PowerPoint Evil

From this very first sentence you can clearly see how he feels about the program PowerPoint, and slideware in general. Tufte effectively makes his point by explaining, PowerPoint presentations are ineffective because, they present very little information per slide, it has a boring and pushy style, over the top colors and display, and its preprogramed data graphs are pointless (Tufte539). He uses lots of numbers and facts to persuade us that PowerPoint is an ineffective public speaking tool. One of his main points based on logos is each slide has little nformation (Tufte 539).
He says, each slide typically shows 20 words in a school setting, 20 words is about 10 seconds of silent reading (Tufte 539). That’s only 30 seconds or so of reading for a week of school (Tufte 539). “Now with power points being so overused in the classroom”, Tufte says, students would be better off if the schools simply shut down… ” (539). With each slide having so little information many slides are needed to Just slightly touch on a subject, thus your audience is relentlessly hit with an endless amount of slides (Tufte 539).
Another play on Logos Tufte makes is with so many slides required in a PowerPoint presentation to convey a useful amount of information, the presentation is going to be boring. Most people will say they have never sat through a memorable PowerPoint presentation. PowerPoint tries to combat this with making its slides any color and design you could possibly think of, in Microsoft’s hope all the color and designs will keep your audience captivated. However, Tufte explained if your content is boring, adding color and design to it will not make it exciting (540).

An even worse ffect comes from PowerPoint giving its users so many creative options, sometimes, PowerPoint users will go so far with color and design that their audience will be so distracted by the PowerPoint’s outlandish design that they are completely distracted from the information it is displaying. Something Tufte explains is, PowerPoint presentations try and somewhat assert its dominance over the audience (539). It’s almost like a sales pitch as Tufte describes it (539). Tufte even says, “PowerPoints pushy style seeks to set up a speaker’s dominance over the audience” (Tufte 539).
Even the name has an element of dominance over the audience (Tutte 5 erPoint does this even tuture witn its graphs. “Straightforward tables turn into a mess of color and wasted space… ” says Tufte (539). “The data explodes into six separate chaotic slides, consuming 2. 9 times the area of the table” (Tufte 539). He states the information is almost made useless with all the color, encoded legends, and branding (Tufte 539). He even goes so far as to label the sample pictures of graphs on page 540 as, “BAD. PowerPoint chartJunk: smarmy, chaotic, incoherent” (Tufte 540).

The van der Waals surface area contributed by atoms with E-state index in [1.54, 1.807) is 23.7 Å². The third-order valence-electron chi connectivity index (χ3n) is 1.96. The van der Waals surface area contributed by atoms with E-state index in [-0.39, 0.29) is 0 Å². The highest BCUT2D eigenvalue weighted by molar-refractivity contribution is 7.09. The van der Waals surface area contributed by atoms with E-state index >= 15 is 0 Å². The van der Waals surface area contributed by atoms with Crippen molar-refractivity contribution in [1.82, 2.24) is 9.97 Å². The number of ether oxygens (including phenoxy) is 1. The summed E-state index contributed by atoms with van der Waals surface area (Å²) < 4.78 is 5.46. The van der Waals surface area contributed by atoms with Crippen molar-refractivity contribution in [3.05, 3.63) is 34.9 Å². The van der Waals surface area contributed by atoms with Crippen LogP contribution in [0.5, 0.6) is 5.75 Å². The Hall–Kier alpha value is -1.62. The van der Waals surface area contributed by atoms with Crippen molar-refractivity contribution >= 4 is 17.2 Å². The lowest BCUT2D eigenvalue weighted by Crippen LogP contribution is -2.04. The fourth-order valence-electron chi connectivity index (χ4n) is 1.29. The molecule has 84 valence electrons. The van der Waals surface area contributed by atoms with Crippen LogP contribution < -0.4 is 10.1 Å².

Tufte makes it clear how much he dislikes PowerPoint, he is even sounds emotional by the tone he is writing in. This play on pathos is another way he is persuading his of the evils of PowerPoint. His tone of voice is almost upset, his first few sentences are about being lied to and deceived. This upset tone of voice continues throughout the entire text. His tone is most prevalent in his quotes such as, “Particularly disturbing is the adoption of… “, “Everything is wrong with these smarmy, incoherent graphs… ” and, “one damn slide after another” (Tufte 539).
His udience are people who come into contact with PowerPoint regularly, this is mostly the age group 15 to about 50. This is a big audience, because almost everyone comes into contact with PowerPoint about every day, if not multiple times a day. It’s used almost everywhere someone would have access to an computer, schools, businesses, offices, anywhere someone needs to display information to a group of people (539). He wants everyone that is exposed to PowerPoint to know if you are presenting a PowerPoint to someone, you are not respecting them, as his quote, “Respect your udience”, displays (Tufte540).
However, a more specific audience he is trying to reach and display his opinions to would be teachers. He expressed how he felt about PowerPoints in schools, he felt they were almost always useless, so if teachers read this text, they might take another look at the effectiveness of PowerPoints and maybe even look for other alternatives. One of Tufte’s main goals of this text is to fix the problem of ineffective teaching in schools with PowerPoint. Tufte makes the majority of his argument with logos, he uses lots of facts, logic, nd numbers to convince us PowerPoint is not an effective speaking tool.
His Pathos is in the form of his tone, very upset and even frustrated about how widely PowerPoint is being used. Even though he uses little Ethos, he makes a convincing argument. If a large sum of PowerPoint users were to read this, they would agree that PowerPoint has been over uses and might call for a worldwide product recall. Tufte, Edward. “PowerPoint Is Evil PowerPoint Corrupts. PowerPoint Corrupts Absolutely. ” The Call To Write. 6th. Ed. John Trimbur. Mason: Cengage Learning, 2014. 538-540. pnnt.

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